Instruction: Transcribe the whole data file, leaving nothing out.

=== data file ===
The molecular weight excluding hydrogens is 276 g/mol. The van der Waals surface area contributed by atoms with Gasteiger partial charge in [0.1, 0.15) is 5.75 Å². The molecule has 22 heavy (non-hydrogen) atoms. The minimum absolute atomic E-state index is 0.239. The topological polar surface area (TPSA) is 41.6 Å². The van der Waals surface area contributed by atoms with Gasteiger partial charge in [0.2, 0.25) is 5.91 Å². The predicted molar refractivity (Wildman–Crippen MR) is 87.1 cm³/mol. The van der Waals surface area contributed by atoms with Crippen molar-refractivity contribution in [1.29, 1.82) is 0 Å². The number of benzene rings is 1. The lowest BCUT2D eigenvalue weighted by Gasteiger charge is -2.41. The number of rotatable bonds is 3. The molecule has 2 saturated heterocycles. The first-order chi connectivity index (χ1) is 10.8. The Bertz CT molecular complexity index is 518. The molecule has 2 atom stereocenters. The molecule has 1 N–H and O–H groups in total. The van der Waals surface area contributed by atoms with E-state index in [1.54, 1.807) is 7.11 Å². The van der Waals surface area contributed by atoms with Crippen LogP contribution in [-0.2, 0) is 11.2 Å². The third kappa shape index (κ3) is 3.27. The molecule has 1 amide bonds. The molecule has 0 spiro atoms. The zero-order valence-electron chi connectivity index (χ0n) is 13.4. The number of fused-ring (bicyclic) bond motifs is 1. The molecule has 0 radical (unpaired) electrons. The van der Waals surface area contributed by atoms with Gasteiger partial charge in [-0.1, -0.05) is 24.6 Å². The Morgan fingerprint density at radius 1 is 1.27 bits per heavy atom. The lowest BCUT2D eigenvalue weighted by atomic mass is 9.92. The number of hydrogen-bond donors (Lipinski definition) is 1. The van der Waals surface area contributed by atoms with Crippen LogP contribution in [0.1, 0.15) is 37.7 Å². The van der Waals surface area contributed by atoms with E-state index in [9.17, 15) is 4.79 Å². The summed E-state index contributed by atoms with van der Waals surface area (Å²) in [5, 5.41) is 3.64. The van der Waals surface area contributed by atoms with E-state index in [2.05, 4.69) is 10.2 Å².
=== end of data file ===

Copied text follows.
The molecular weight excluding hydrogens is 276 g/mol. The van der Waals surface area contributed by atoms with Gasteiger partial charge in [0.1, 0.15) is 5.75 Å². The molecule has 22 heavy (non-hydrogen) atoms. The minimum absolute atomic E-state index is 0.239. The topological polar surface area (TPSA) is 41.6 Å². The van der Waals surface area contributed by atoms with Gasteiger partial charge in [0.2, 0.25) is 5.91 Å². The predicted molar refractivity (Wildman–Crippen MR) is 87.1 cm³/mol. The van der Waals surface area contributed by atoms with Crippen molar-refractivity contribution in [1.29, 1.82) is 0 Å². The number of benzene rings is 1. The lowest BCUT2D eigenvalue weighted by Gasteiger charge is -2.41. The number of rotatable bonds is 3. The molecule has 2 saturated heterocycles. The first-order chi connectivity index (χ1) is 10.8. The Bertz CT molecular complexity index is 518. The molecule has 2 atom stereocenters. The molecule has 1 N–H and O–H groups in total. The van der Waals surface area contributed by atoms with E-state index in [1.54, 1.807) is 7.11 Å². The van der Waals surface area contributed by atoms with Crippen LogP contribution in [-0.2, 0) is 11.2 Å². The third kappa shape index (κ3) is 3.27. The molecule has 1 amide bonds. The molecule has 0 spiro atoms. The zero-order valence-electron chi connectivity index (χ0n) is 13.4. The number of fused-ring (bicyclic) bond motifs is 1. The molecule has 0 radical (unpaired) electrons. The van der Waals surface area contributed by atoms with Gasteiger partial charge in [-0.1, -0.05) is 24.6 Å². The Morgan fingerprint density at radius 1 is 1.27 bits per heavy atom. The lowest BCUT2D eigenvalue weighted by atomic mass is 9.92. The number of hydrogen-bond donors (Lipinski definition) is 1. The van der Waals surface area contributed by atoms with Crippen LogP contribution in [0.1, 0.15) is 37.7 Å². The van der Waals surface area contributed by atoms with E-state index in [9.17, 15) is 4.79 Å². The summed E-state index contributed by atoms with van der Waals surface area (Å²) in [5, 5.41) is 3.64. The van der Waals surface area contributed by atoms with E-state index in [2.05, 4.69) is 10.2 Å².